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Arnd Heiligenhaus, Carsten Heinz; Uveitis Persisting Into Adulthood In Patients With Juvenile Idiopathic Arthritis: Comparison With A Population-based Study Population. Invest. Ophthalmol. Vis. Sci. 2012;53(14):5499.
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Juvenile idiopathic arthritis (JIA) is frequently associated with a vision-threatening chronic uveitis, which may continue into adulthood. This study aimed to determine the predicting factors for uveitis continuing into adulthood.
Data from 32 JIA patients in whom chronic uveitis continued into adulthood were compared with those from a group of 91 representative uveitis children from a population-based registry of JIA patients.
All of the adults with JIA-related uveitis (median age 25 years) had chronic uveitis with insidious onset of flare (anterior 94%, bilateral 73%), and 44% of them had persistent arthritis activity. Predictors of uveitis continuation were later uveitis and arthritis onset (p<0.001), HLA-B27 positivity (p=0.032), and presence of uveitis complications (p=0.002) and poor vision (p=0.005) at initial presentation, but not gender, ANA status at disease onset, and time interval between onset of arthritis and uveitis. At final documentation, 93% had uveitis complications, 66% had had eye surgery.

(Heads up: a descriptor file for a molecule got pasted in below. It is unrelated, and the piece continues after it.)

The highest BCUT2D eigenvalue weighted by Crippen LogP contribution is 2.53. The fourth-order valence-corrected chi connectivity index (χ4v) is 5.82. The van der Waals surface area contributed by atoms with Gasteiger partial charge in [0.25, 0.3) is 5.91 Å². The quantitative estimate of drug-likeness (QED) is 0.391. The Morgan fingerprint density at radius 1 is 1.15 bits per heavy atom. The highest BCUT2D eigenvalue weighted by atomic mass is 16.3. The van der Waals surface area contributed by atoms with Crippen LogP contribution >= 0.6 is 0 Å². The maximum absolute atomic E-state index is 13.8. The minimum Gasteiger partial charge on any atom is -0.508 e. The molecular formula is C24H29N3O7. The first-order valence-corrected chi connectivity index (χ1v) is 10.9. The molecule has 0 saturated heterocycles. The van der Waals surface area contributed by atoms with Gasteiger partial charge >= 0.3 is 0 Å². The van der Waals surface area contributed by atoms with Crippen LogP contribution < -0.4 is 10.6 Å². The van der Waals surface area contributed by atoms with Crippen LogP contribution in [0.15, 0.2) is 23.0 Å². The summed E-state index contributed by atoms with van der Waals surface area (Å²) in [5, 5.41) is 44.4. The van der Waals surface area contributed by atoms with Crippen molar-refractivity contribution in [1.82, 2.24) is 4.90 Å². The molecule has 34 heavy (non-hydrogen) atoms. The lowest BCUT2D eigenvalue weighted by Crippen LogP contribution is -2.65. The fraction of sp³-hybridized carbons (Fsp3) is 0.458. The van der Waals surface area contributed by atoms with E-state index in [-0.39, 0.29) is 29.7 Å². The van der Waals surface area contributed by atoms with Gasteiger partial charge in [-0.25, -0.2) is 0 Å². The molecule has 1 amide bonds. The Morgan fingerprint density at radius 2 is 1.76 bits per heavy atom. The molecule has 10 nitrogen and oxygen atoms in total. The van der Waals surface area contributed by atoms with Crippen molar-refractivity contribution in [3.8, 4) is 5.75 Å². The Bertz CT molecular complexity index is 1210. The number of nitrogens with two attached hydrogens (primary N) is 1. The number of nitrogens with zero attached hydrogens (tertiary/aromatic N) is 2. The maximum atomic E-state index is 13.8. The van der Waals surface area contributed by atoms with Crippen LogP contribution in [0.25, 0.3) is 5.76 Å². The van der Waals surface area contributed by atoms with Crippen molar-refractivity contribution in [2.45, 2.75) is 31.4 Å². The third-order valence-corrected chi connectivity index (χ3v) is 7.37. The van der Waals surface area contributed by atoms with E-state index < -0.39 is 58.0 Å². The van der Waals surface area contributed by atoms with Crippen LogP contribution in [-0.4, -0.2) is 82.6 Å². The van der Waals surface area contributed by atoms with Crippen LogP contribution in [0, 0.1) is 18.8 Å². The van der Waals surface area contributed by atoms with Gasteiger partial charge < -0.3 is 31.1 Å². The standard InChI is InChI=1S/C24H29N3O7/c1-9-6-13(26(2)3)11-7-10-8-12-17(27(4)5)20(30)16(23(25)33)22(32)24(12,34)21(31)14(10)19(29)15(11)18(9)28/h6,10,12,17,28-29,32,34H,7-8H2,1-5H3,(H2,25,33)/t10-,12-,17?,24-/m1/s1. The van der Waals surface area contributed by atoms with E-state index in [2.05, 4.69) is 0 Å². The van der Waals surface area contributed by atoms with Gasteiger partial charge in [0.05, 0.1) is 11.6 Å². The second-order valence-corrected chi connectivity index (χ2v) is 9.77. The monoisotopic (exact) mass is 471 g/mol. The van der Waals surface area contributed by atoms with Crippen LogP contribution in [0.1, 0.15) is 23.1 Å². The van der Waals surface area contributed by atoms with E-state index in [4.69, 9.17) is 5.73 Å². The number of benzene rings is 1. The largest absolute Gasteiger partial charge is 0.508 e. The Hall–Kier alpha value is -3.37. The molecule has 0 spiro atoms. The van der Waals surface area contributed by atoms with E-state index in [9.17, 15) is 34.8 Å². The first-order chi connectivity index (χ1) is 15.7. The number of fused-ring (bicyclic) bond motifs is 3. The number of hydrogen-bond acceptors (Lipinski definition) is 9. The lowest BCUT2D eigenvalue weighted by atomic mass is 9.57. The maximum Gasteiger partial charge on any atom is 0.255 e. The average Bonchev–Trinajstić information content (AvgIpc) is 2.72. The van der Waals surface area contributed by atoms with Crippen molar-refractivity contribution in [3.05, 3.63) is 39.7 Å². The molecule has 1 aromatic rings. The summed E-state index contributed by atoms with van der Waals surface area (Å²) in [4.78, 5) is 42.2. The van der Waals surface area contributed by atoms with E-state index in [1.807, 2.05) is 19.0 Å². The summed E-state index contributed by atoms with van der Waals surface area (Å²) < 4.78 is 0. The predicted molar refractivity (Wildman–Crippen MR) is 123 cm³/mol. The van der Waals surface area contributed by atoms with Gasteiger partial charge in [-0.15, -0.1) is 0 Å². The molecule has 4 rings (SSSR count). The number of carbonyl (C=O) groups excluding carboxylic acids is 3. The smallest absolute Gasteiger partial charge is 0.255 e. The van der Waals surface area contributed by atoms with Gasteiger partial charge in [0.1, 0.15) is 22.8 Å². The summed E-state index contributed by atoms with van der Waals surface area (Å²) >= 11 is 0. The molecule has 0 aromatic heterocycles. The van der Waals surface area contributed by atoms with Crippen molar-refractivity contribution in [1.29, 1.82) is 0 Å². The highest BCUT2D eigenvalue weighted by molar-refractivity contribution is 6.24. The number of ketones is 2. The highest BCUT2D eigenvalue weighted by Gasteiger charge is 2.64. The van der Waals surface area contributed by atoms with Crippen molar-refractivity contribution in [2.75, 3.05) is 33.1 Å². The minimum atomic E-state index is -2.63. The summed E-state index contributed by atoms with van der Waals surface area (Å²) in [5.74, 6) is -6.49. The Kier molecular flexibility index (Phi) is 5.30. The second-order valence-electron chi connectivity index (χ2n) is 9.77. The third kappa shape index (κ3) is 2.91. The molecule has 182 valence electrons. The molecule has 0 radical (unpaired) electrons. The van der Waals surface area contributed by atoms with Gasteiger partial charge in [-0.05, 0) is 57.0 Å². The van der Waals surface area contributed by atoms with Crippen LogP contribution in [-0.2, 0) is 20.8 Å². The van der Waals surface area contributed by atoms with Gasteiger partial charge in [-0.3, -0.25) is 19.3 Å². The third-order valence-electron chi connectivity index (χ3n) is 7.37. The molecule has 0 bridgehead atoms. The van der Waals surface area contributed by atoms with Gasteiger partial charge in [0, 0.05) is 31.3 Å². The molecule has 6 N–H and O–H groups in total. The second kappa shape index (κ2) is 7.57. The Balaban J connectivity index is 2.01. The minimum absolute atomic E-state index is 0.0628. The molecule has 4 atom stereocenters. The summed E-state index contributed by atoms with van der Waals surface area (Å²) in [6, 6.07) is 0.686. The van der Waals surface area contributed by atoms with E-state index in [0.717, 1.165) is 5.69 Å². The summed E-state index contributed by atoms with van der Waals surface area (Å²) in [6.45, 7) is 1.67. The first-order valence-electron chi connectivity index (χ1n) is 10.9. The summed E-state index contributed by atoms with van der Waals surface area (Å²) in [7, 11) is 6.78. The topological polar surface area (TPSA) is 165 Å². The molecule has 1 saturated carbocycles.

Patients with a chronic course of JIA-related uveitis persisting into adulthood often present with complications and poor vision at initial presentation, late disease onset, extended form of oligoathritis, and HLA-B27 positivity and arthritis activity is frequently ongoing. The complication rate increases with uveitis duration.
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